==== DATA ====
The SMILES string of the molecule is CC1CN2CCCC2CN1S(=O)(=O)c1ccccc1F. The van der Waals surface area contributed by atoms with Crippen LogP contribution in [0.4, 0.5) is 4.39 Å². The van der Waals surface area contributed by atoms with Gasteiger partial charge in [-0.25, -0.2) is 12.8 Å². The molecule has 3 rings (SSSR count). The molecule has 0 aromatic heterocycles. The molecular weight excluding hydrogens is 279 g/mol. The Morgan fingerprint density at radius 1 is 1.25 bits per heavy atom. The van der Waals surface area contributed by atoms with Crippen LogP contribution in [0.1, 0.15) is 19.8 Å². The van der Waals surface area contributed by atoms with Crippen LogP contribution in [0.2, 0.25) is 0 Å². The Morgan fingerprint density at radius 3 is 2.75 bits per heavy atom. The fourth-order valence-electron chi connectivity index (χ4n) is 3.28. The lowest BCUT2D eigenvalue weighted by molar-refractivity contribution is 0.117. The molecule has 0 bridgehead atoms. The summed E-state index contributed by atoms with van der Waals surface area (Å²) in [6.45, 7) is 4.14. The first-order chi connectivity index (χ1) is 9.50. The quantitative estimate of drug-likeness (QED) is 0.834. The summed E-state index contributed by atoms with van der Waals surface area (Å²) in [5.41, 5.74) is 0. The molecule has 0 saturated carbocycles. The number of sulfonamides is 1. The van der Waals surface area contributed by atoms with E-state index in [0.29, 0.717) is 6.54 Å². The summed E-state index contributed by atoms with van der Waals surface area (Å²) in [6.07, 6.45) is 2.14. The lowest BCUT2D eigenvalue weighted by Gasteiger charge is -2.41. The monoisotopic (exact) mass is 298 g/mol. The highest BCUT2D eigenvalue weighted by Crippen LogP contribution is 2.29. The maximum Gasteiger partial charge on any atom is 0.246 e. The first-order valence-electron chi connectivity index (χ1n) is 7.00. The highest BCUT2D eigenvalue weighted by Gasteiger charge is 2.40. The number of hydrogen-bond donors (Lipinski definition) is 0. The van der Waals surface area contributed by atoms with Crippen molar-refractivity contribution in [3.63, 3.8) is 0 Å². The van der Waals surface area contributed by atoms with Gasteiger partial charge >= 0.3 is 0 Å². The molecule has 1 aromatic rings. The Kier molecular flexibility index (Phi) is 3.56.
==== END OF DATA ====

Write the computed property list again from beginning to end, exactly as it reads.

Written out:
The SMILES string of the molecule is CC1CN2CCCC2CN1S(=O)(=O)c1ccccc1F. The van der Waals surface area contributed by atoms with Crippen LogP contribution in [0.4, 0.5) is 4.39 Å². The van der Waals surface area contributed by atoms with Gasteiger partial charge in [-0.25, -0.2) is 12.8 Å². The molecule has 3 rings (SSSR count). The molecule has 0 aromatic heterocycles. The molecular weight excluding hydrogens is 279 g/mol. The Morgan fingerprint density at radius 1 is 1.25 bits per heavy atom. The van der Waals surface area contributed by atoms with Crippen LogP contribution in [0.1, 0.15) is 19.8 Å². The van der Waals surface area contributed by atoms with Crippen LogP contribution in [0.2, 0.25) is 0 Å². The Morgan fingerprint density at radius 3 is 2.75 bits per heavy atom. The fourth-order valence-electron chi connectivity index (χ4n) is 3.28. The lowest BCUT2D eigenvalue weighted by molar-refractivity contribution is 0.117. The molecule has 0 bridgehead atoms. The summed E-state index contributed by atoms with van der Waals surface area (Å²) in [6.45, 7) is 4.14. The first-order chi connectivity index (χ1) is 9.50. The quantitative estimate of drug-likeness (QED) is 0.834. The summed E-state index contributed by atoms with van der Waals surface area (Å²) in [5.41, 5.74) is 0. The molecule has 0 saturated carbocycles. The number of sulfonamides is 1. The van der Waals surface area contributed by atoms with E-state index in [0.29, 0.717) is 6.54 Å². The summed E-state index contributed by atoms with van der Waals surface area (Å²) in [6.07, 6.45) is 2.14. The lowest BCUT2D eigenvalue weighted by Gasteiger charge is -2.41. The monoisotopic (exact) mass is 298 g/mol. The highest BCUT2D eigenvalue weighted by Crippen LogP contribution is 2.29. The maximum Gasteiger partial charge on any atom is 0.246 e. The first-order valence-electron chi connectivity index (χ1n) is 7.00. The highest BCUT2D eigenvalue weighted by Gasteiger charge is 2.40. The number of hydrogen-bond donors (Lipinski definition) is 0. The van der Waals surface area contributed by atoms with Crippen molar-refractivity contribution in [3.63, 3.8) is 0 Å². The van der Waals surface area contributed by atoms with Gasteiger partial charge >= 0.3 is 0 Å². The molecule has 1 aromatic rings. The Kier molecular flexibility index (Phi) is 3.56.